Ever-increasing amounts of big data in health care, data gathered through mobile applications, fitness data… It is considered an advantage that these data are automatically collected and analyzed using all sorts of analytical tools, machine learning, AI technologies, or data mining. Still, the human factor is the core of how effective and valuable the impact of data will be after it goes through all these transformation tunnels.
How big is big data?
To answer this question, let’s start with a few fun facts you probably want to try to remember and play a smart guy/girl in front of people you want to impress.
- Around 100 hours of video are uploaded to YouTube every minute, and it would take you about 15 years to watch every video uploaded by users in one day [Source]
- 570 new websites spring into existence every minute of every day [Source]
- Every minute we send 204 million emails, generate 1,8 million Facebook likes, send 278 thousand Tweets, and up-load 200 thousand photos to Facebook [Source]
Probably you are wondering where all these data is stored:
- Today’s data centers occupy an area of land equal to almost 6,000 football fields [Source]
This information is quite fascinating and scary. The collection of information is, in most cases automated, but what do data centers present? Can most of the data produced be just a waste mistakenly made by humans?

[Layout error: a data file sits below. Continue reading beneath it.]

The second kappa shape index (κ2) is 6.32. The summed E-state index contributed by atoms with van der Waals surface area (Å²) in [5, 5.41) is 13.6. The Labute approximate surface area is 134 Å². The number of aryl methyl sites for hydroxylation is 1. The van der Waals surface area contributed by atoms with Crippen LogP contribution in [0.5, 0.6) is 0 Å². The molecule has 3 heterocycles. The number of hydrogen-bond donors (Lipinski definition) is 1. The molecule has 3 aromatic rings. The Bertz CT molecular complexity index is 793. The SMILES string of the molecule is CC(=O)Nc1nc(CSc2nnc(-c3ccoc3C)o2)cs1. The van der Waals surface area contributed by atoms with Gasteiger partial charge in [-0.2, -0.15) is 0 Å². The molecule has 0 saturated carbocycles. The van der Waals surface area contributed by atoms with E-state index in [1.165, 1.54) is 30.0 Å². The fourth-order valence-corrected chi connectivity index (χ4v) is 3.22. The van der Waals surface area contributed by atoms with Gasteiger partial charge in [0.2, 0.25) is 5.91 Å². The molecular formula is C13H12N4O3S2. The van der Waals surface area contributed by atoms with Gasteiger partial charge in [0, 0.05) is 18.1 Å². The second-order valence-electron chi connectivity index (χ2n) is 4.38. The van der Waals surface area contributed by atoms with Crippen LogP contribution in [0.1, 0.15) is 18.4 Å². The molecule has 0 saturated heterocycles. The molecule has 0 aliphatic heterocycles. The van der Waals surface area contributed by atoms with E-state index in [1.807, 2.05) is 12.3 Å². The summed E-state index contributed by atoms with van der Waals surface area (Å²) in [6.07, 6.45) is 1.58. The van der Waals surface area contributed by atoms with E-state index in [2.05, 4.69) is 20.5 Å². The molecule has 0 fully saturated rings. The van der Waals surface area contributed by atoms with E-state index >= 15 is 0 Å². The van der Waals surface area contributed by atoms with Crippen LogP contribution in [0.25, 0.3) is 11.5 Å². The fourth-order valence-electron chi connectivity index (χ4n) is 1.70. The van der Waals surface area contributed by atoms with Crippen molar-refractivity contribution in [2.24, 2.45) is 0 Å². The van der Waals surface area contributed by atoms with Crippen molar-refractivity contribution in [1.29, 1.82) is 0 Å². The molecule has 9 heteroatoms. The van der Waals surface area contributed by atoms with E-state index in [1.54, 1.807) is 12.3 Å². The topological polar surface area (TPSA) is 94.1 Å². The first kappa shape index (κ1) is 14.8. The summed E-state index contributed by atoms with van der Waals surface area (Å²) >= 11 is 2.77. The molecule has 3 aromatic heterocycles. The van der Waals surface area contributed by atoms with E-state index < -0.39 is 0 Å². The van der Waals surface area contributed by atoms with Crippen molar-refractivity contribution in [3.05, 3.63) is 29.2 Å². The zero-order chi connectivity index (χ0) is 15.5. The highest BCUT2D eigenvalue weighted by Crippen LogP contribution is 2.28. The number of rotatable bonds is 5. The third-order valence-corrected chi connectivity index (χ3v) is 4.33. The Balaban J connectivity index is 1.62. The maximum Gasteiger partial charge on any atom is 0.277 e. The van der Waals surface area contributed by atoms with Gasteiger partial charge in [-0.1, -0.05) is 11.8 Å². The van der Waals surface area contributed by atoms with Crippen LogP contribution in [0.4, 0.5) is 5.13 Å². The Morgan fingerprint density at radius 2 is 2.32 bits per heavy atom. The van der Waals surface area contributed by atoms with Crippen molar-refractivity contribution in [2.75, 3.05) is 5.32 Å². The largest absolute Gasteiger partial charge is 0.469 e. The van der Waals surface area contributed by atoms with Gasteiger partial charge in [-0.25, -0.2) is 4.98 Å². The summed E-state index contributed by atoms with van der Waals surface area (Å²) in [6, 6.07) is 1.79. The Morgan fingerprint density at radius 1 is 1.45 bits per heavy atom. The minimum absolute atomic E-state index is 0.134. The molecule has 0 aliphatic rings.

Let’s be clear; big data is an excellent resource that, by using different approaches to derive knowledge, creates new infrastructures to manage and curate information for communities.
Different methods, or let’s call them approaches, produce more innovation, but the spark of the invention becomes what the data does not say. Let’s take Henry Ford as an example. If he had queried big data for what his customers wanted, he would have to make “a faster horse” (rephrasing his famous saying).
This is where the human factor comes up upfront. Analysts design point of view, and using previously mentioned methods, information is extracted from large, diverse, and heterogeneous data sets. So in a world of big data, human blessings such as creativity, ambition, occasional humiliation, and wrongheadedness should be considered and fostered with care since our ingenuity is the Source of our progress.
Data is being analyzed for various purposes, to define trends, projections, predict problems, and in various industries, such as sports. Have we ever stopped and asked ourselves how the commentators at matches manage to make sports more fun for us viewers to watch and listen to? Behind the scenes, big data plays a significant role in making sports more competitive for both players and viewers. The use of big data in sports is, of course, not a new thing. The 1990s can be cited as the beginning of the introduction of data analytics into the sports industry.